Reviews: Harry Nilsson/King’s Speech/True Grit

I have no doubt about the finest film I saw last year this past year: hands down, it was Winter’s Bone. I’ve heard people carp about how “accurate” it was, especially people who felt it portrayed their part of the world unflatteringly. I don’t know — there’s plenty of areas like that, even here in upstate New York. And if “accuracy” is going to be some kind of gauge for best picture of the year, there’s an awful lot of statues to be handed back. All the trailers I saw before True Grit today claimed to be “based on a true story” which always makes me groan. The truth is no basis for a story: too messy. But let me save that rant for another time.

Who is Harry Nilsson? (And Why Is Everybody Talkin’ About Him) offers an insightful look at the brilliant singer songwriter and his life. The film benefits from the ailing Nilsson’s decision to try to record a kind of autobiography, the found tapes proving a real treasure trove of commentary that makes the late singer a very vivid part of the film. It helps too that his family including his third wife, Una, with whom he had six children and seemed to be as happy as he found possible, were also cooperating. The tragedy of course is that someone so talented was also so troubled. Paul Williams’ description of Nilsson as a great big bunny with real sharp teeth captures that succinctly. He had many hits, collaborated with the Beatles and the Pythons, but wasn’t able to shake the ghosts that haunted him, from the father who abandoned him to the friends near to him who died like Keith Moon and John Lennon. As a bonus there are so many extras, too — as if they couldn’t bear to part with any of the footage shot, including Eric Idle’s tribute song. They talk to all kinds of people who worked with him from Richard Perry to Van Dyke Parks and with his wives and kids. Excellent: I highly recommend it.

The King’s Speech has already received laurels a-plenty which has a lot to do with its cast: they are indeed splendid, including many fine actors in tiny roles who get a couple of lines each (like Claire Bloom, alas). Like so many films now, the background is left enigmatic (well, you know the history, fill in the details yourself, I guess) and only the central actors received development. That really only means Rush and Firth: Helena Bonham Carter is reduced to appearing with corgis and going “there, there” on occasion (AKA a MWW masquerading as a MW1W). The direction is bizarre at times, especially in the first half hour, with angles that take you out of the narrative wondering where on earth the camera is supposed to be. Worse, in the set-up scene between the Prince-soon-to-be-King and the Aussie therapist, the camera work is so bad as to make it look like they’re both gazing off into space rather than talking to each other. What really makes the film fall flat is the overwrought ambiance, from the overplayed music to the mountain-out-of-a-molehill plot. Yes, as someone once crippled by the thought of public speaking and who overcame it, I know what a trial it can be for people, but to have someone who treated men just back from Gallipoli call the pampered royal “the bravest man I’ve ever known” (as do half the people in the film) is just ridiculous hyperbole. If you love Firth, you’ll still enjoy it, I guess.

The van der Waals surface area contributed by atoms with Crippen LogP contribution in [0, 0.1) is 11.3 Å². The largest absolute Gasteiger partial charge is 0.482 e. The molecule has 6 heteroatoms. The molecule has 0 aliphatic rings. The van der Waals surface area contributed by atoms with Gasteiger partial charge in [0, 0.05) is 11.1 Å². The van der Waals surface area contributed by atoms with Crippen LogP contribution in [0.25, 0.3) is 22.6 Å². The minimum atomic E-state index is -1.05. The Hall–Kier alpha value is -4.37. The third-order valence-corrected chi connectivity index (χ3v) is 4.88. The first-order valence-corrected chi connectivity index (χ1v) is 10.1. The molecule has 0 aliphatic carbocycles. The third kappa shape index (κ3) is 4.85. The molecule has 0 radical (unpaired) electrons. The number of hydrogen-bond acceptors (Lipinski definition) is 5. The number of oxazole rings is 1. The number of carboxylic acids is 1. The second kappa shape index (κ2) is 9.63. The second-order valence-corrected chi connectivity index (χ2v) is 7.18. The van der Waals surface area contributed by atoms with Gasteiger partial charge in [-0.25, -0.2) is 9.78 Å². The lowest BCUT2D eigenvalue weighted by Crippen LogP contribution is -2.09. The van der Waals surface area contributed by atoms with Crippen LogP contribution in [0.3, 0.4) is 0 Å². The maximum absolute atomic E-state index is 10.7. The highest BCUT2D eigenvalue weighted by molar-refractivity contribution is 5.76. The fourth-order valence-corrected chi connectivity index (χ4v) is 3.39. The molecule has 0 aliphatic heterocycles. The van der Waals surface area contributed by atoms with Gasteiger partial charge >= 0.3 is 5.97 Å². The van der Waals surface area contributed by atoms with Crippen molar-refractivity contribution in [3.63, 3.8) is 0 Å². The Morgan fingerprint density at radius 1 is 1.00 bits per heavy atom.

True Grit is like a truly satisfying meal when you’re really really hungry. The Coens have a great team of people (apparently Matt Damon has his own whole team, too, according to the credits) from Carter Burwell’s musicians to Roger Deakins’ seemingly flawless eye. You know Jeff Bridges is going to be good, and yeah, I’ll admit it though it burns me a bit, that Matt Damon can be truly skillful when he wants to be. There’s a whole host of grizzled frontiersmen, too: Peg and I were joking after the film that they must have put out a call for the ugliest character actors with the tag, “Must have abundant facial hair.”

The real star is Hailie Steinfeld. Like Jennifer Lawrence in Winter’s Bone, here’s a young woman who more than capably carries the film flanked by powerhouse actors who might easily intimidate many a seasoned performer. From the get-go Steinfeld strides into town and into the part with all the certainty of the true believer that she is. You believe her, the grudging respect she wins from the men and when her faith falters, you see that she is a child yet and so very young. It’s incredible work. For the Coens, this is a bit different from a lot of their work because there’s not that distance that allows ironic humor (we have to be able to laugh at Barton Fink’s sufferings because they would be too harrowing; A Serious Man walks that razor’s edge with dizzying grace). It’s a straight-forward adventure. Don’t get me wrong; there’s humor, but as in Shakespeare’s dramas, it’s there to give you a breather from the tension. Well done: go see it.